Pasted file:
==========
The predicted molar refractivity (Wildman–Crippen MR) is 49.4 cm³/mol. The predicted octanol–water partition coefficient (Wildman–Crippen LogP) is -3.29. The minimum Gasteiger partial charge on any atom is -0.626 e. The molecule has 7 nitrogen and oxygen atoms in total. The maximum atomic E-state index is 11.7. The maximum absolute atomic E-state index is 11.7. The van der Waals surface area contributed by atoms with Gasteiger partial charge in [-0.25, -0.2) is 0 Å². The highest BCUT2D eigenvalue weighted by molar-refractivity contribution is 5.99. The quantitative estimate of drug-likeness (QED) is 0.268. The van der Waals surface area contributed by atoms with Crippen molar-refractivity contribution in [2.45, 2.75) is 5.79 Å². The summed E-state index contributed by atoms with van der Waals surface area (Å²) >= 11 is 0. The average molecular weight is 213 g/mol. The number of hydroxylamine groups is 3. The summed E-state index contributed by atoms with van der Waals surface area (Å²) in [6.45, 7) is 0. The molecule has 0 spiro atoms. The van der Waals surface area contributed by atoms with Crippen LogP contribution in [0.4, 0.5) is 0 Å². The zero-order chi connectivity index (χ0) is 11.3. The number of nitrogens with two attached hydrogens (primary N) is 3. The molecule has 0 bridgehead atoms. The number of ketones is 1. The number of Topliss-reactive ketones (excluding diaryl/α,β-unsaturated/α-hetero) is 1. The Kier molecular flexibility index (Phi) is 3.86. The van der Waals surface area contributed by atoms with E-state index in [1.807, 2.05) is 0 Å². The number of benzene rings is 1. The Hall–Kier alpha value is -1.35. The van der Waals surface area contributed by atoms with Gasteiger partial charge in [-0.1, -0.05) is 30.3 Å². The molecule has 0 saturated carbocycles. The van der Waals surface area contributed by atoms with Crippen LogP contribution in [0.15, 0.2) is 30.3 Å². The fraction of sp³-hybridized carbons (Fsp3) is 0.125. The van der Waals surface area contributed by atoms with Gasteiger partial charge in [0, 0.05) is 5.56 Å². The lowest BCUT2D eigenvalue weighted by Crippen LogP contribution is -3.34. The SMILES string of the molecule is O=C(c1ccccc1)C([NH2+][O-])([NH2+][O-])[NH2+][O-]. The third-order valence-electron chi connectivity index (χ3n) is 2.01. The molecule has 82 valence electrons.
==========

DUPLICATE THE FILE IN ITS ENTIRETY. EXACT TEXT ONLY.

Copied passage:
The predicted molar refractivity (Wildman–Crippen MR) is 49.4 cm³/mol. The predicted octanol–water partition coefficient (Wildman–Crippen LogP) is -3.29. The minimum Gasteiger partial charge on any atom is -0.626 e. The molecule has 7 nitrogen and oxygen atoms in total. The maximum atomic E-state index is 11.7. The maximum absolute atomic E-state index is 11.7. The van der Waals surface area contributed by atoms with Gasteiger partial charge in [-0.25, -0.2) is 0 Å². The highest BCUT2D eigenvalue weighted by molar-refractivity contribution is 5.99. The quantitative estimate of drug-likeness (QED) is 0.268. The van der Waals surface area contributed by atoms with Crippen molar-refractivity contribution in [2.45, 2.75) is 5.79 Å². The summed E-state index contributed by atoms with van der Waals surface area (Å²) >= 11 is 0. The average molecular weight is 213 g/mol. The number of hydroxylamine groups is 3. The summed E-state index contributed by atoms with van der Waals surface area (Å²) in [6.45, 7) is 0. The molecule has 0 spiro atoms. The van der Waals surface area contributed by atoms with Crippen LogP contribution in [0.4, 0.5) is 0 Å². The zero-order chi connectivity index (χ0) is 11.3. The number of nitrogens with two attached hydrogens (primary N) is 3. The molecule has 0 bridgehead atoms. The number of ketones is 1. The number of Topliss-reactive ketones (excluding diaryl/α,β-unsaturated/α-hetero) is 1. The Kier molecular flexibility index (Phi) is 3.86. The van der Waals surface area contributed by atoms with E-state index in [1.807, 2.05) is 0 Å². The number of benzene rings is 1. The Hall–Kier alpha value is -1.35. The van der Waals surface area contributed by atoms with Gasteiger partial charge in [-0.1, -0.05) is 30.3 Å². The molecule has 0 saturated carbocycles. The van der Waals surface area contributed by atoms with Crippen LogP contribution in [0.15, 0.2) is 30.3 Å². The fraction of sp³-hybridized carbons (Fsp3) is 0.125. The van der Waals surface area contributed by atoms with Gasteiger partial charge in [0, 0.05) is 5.56 Å². The lowest BCUT2D eigenvalue weighted by Crippen LogP contribution is -3.34. The SMILES string of the molecule is O=C(c1ccccc1)C([NH2+][O-])([NH2+][O-])[NH2+][O-]. The third-order valence-electron chi connectivity index (χ3n) is 2.01. The molecule has 82 valence electrons.